Holy Eucharist Rite II at 10:30 a.m. sung by the St. John’s Adult Choir, sermon by the Rev’d Margie Baker.
Voluntary Schmücke dich, o liebe Seele Johann Sebastian Bach (1685-1750)
Deck thyself, my soul, with gladness
Opening Hymn 76 On Jordan’s bank, the Baptist’s cry Winchester New
Gloria S280 Robert Powell (b.1932)
Sequence Hymn 339 Deck thyself, my soul, with gladness Schmücke dich
Music at the Offertory Jesu, joy of man’s desiring Johann Sebastian Bach (1685-1750)
Jesu, joy of man’s desiring,
holy wisdom, love most bright;
drawn by Thee, our souls aspiring
soar to uncreated light.
Word of God, our flesh that fashioned,
with the fire of life impassioned,
striving still to truth unknown,
soaring, dying round Thy throne.
Through the way where hope is guiding,
hark, what peaceful music rings;
where the flock, in Thee confiding,
drink of joy from deathless springs.
Theirs is beauty’s fairest pleasure;
theirs is wisdom’s holiest treasure.
Thou dost ever lead Thine own
in the love of joys unknown.
In his final job as Cantor of the Thomaskirche in Leipzig, Bach had the unenviable task of composing, rehearsing, directing, and performing nearly 60 sacred cantatas a year. Over his lifetime he would write some 400 of these, though sadly nearly half are lost. The Cantata No. 147 (Herz und Mund und Tat und Leben) was first performed on July 2, 1723. The final chorale is Jesus, des Menschen Freude, or Jesu, joy of man’s desiring. The work is in the form of a cantus firmus chorale prelude, where the melody appears in long notes within an inner voice which is orchestrated below a more elaborate triplet melody woven contrapuntally around it. Bach was not considered a saint by his students and contemporaries in Leipzig. However, he was obviously sincere when he wrote, “The aim and final end of all music should be none other than the glory of God and the refreshment of the soul. If heed is not paid to this, it is not true music.”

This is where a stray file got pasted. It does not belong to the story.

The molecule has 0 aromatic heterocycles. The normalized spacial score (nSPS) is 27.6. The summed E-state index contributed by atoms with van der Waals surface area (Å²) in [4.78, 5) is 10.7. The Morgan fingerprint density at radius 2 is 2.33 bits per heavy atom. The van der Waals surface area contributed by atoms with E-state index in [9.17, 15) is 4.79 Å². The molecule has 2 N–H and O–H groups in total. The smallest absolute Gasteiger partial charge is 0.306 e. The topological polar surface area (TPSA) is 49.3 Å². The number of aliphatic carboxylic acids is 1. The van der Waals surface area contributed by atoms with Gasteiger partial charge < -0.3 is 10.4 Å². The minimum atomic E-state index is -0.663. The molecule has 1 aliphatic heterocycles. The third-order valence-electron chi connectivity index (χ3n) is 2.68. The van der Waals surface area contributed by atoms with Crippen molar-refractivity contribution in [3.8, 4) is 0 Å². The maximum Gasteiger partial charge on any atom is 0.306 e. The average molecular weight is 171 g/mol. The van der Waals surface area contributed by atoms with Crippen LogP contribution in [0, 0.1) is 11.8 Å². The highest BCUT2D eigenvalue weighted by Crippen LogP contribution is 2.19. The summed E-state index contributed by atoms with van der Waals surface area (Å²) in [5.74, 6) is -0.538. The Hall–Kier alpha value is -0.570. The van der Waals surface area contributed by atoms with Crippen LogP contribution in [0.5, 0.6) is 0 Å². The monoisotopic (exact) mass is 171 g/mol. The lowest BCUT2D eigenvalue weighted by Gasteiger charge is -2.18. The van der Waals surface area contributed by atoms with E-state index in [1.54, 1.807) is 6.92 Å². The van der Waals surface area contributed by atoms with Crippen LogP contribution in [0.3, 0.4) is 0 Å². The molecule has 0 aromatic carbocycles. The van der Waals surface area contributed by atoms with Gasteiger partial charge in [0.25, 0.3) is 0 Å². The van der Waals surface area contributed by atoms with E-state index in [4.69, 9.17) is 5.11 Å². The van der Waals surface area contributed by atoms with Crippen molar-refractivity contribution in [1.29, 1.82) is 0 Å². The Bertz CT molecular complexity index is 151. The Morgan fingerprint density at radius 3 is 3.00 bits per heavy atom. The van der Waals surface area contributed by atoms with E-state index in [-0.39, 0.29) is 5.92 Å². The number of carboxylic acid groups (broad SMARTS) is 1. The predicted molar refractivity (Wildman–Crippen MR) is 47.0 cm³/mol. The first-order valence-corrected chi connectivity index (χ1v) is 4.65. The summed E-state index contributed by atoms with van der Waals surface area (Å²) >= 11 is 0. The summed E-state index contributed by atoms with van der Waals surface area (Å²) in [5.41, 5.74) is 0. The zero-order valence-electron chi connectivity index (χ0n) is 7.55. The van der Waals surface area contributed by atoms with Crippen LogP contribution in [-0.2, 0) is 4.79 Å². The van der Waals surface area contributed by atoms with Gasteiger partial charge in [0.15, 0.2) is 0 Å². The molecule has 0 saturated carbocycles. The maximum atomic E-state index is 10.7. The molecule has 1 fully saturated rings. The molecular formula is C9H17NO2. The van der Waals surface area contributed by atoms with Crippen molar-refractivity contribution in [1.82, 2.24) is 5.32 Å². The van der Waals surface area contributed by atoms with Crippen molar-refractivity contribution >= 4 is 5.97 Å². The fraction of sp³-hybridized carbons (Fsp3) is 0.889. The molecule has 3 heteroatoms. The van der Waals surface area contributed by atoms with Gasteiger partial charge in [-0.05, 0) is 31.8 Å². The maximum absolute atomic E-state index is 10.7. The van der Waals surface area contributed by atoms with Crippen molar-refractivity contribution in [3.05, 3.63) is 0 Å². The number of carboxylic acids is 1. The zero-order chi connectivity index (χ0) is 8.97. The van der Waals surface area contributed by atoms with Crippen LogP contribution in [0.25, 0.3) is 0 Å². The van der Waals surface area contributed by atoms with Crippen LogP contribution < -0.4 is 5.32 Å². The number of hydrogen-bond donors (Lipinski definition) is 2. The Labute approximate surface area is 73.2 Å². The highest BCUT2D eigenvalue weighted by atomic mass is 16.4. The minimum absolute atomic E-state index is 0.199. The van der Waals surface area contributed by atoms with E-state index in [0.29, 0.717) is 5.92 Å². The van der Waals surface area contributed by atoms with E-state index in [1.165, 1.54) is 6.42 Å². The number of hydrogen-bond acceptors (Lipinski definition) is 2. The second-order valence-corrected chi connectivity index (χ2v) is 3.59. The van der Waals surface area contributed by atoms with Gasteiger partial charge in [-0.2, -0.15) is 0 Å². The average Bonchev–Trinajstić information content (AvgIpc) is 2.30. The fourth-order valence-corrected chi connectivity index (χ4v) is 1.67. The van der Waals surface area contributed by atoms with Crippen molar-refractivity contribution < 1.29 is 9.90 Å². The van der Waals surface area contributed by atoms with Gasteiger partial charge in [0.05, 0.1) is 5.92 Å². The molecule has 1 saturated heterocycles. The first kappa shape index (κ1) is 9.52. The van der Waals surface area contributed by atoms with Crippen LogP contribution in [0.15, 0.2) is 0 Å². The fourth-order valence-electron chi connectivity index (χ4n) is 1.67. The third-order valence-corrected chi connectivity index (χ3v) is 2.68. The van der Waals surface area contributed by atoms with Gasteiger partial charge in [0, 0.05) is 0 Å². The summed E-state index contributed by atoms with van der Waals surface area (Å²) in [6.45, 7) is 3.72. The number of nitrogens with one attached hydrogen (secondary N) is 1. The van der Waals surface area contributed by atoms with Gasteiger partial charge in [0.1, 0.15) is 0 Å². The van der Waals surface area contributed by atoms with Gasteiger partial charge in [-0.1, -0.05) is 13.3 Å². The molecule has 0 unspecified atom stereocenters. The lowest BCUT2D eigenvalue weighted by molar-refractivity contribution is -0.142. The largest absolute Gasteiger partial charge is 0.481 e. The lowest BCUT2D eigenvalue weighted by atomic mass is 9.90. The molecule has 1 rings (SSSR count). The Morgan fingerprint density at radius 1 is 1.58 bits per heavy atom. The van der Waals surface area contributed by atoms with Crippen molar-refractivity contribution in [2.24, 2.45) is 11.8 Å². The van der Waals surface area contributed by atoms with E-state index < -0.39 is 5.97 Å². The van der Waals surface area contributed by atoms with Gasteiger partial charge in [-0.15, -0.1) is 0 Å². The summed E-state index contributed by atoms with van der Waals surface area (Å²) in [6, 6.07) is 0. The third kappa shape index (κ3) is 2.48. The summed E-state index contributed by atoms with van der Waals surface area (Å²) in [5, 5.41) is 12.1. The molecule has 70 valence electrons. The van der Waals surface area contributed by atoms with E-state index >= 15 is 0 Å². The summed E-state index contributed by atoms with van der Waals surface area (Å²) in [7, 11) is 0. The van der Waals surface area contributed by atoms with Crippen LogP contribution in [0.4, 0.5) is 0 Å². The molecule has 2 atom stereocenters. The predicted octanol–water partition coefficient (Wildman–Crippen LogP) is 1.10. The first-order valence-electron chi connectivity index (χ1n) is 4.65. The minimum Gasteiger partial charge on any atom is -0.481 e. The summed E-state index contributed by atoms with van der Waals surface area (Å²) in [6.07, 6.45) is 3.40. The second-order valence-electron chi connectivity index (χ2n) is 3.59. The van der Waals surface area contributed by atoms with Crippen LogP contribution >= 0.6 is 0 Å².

Sanctus S130 Franz Schubert (1797-1828)
Fraction Anthem S164 Jesus, lamb of God Franz Schubert
Music at Communion Like as the hart desireth the waterbrooks Herbert Howells (1892-1983)
Words: Psalm 42: 1-3
Like as the hart desireth the waterbrooks,
so longeth my soul after thee, O God.
My soul is athirst for God,
yea, even for the living God.
When shall I come to appear before the presence of God?
My tears have been my meat day and night,
while they daily say unto me,
“Where is now thy God?”
A powerful, pleading “where is my God” is the central message of the Howells Psalm setting, but even more powerful is the imagery of the deer in placid fields, yet thirsty. From the first notes of the introduction, the listener is drawn into a musical landscape, which sounds as if it was already in progress long before we began hearing it.
Closing Hymn Shall we gather at the river At the River
Voluntary Andante largo in D for trumpet John Stanley (1713-1786)